Christendom

From The Globe and Mail:
Prime Minister Jean ChrÈtien risks burning in hell if he makes same-sex marriage legal in Canada, a Roman Catholic bishop from Alberta warned yesterday. "He doesn't understand what it means to be a good Catholic," Bishop Fred Henry of Calgary said in an interview. "He's putting at risk his eternal salvation. I pray for the Prime Minister because I think his eternal salvation is in jeopardy. He is making a morally grave error and he's not being accountable to God." ...A spokeswoman for the Prime Minister said yesterday that Mr. ChrÈtien's primary responsibility is to serve the Canadian public ó not his church.
Christendom is dead, and the church is the last to know it. We still expect that when the church speaks, political leaders and the public will sit up and take notice. We quote God's Word as authoritative, and are surprised when people look at us with bemused expressions. The Bible may be clear, but that carries about as much weight with them as Uncle Harry's ramblings at the last family reunion. Christendom is dead, but Christianity isn't. We have to get used to not being in power, of moving back to the margins of society as - well, as the church did in the first century. This isn't all bad, but it will be bad as long as we think we can still speak and society will listen. We're not in control anymore. I'm not sure it was always a good thing when we were.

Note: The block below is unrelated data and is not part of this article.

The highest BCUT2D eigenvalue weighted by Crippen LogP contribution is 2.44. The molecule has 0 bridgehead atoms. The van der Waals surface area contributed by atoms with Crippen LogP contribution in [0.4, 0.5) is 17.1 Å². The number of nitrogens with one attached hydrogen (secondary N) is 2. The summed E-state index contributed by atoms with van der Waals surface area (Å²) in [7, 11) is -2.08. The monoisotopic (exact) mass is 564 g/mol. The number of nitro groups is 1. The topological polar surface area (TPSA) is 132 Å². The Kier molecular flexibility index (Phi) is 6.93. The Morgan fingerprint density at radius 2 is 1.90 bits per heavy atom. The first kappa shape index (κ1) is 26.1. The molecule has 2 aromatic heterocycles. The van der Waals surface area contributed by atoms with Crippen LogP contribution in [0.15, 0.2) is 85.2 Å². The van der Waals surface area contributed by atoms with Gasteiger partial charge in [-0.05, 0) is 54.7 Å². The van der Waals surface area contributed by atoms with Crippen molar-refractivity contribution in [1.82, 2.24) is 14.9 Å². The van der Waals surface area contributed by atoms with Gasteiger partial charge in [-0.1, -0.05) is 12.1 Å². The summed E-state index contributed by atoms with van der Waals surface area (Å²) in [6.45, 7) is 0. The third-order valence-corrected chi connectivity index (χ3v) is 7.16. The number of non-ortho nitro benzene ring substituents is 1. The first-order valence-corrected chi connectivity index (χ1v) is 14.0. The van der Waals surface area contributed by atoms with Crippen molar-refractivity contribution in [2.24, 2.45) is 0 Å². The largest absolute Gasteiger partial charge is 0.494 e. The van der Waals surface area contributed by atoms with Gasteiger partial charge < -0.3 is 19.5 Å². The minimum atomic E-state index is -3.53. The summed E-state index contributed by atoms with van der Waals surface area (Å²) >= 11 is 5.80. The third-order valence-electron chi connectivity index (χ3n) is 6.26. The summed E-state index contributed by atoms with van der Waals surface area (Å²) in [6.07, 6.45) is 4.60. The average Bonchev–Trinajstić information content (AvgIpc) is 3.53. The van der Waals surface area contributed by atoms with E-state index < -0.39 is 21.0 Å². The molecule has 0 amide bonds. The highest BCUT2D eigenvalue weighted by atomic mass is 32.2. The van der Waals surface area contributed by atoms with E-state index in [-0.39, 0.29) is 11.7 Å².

Posted on July 31, 2003 and filed under Uncategorized.

U2?

Is it true Bono is in town? Makes me wish I had gone to the concert...naaah. Update: No U2. Some of the lesser known acts looked impressive, though. The acts didn't seem to have the edge I might have expected, which means I'm either gaining edge or they're losing it. I don't even want to guess which is true.
Posted on July 30, 2003 and filed under Uncategorized.

The intended church?

This post is from the defunct blog "Dying Church"

Is this the church that God intended? A church where ...
90% of pastors work more than 48 hours per week. 80% believe that pastoral ministry is affecting their families negatively. 33% say that being in ministry is clearly a hazard to my family. 75% have reported a significant crisis due to stress at least once in their ministry. 50% felt unable to meet the needs of the job. 90% felt they were not adequately trained to cope with the ministry demands placed upon them. 40% reported a serious conflict with a parishoner at least once a month. 70% of pastors do not have someone they would consider a close friend. 37% have been involved in inappropriate sexual behavior with someone in the church. 70% have a lower self-image after they've pastored than when they started.
- From Fuller Institute of Church Growth study in 2001 (No link available)
Posted on July 30, 2003 and filed under Dying Church.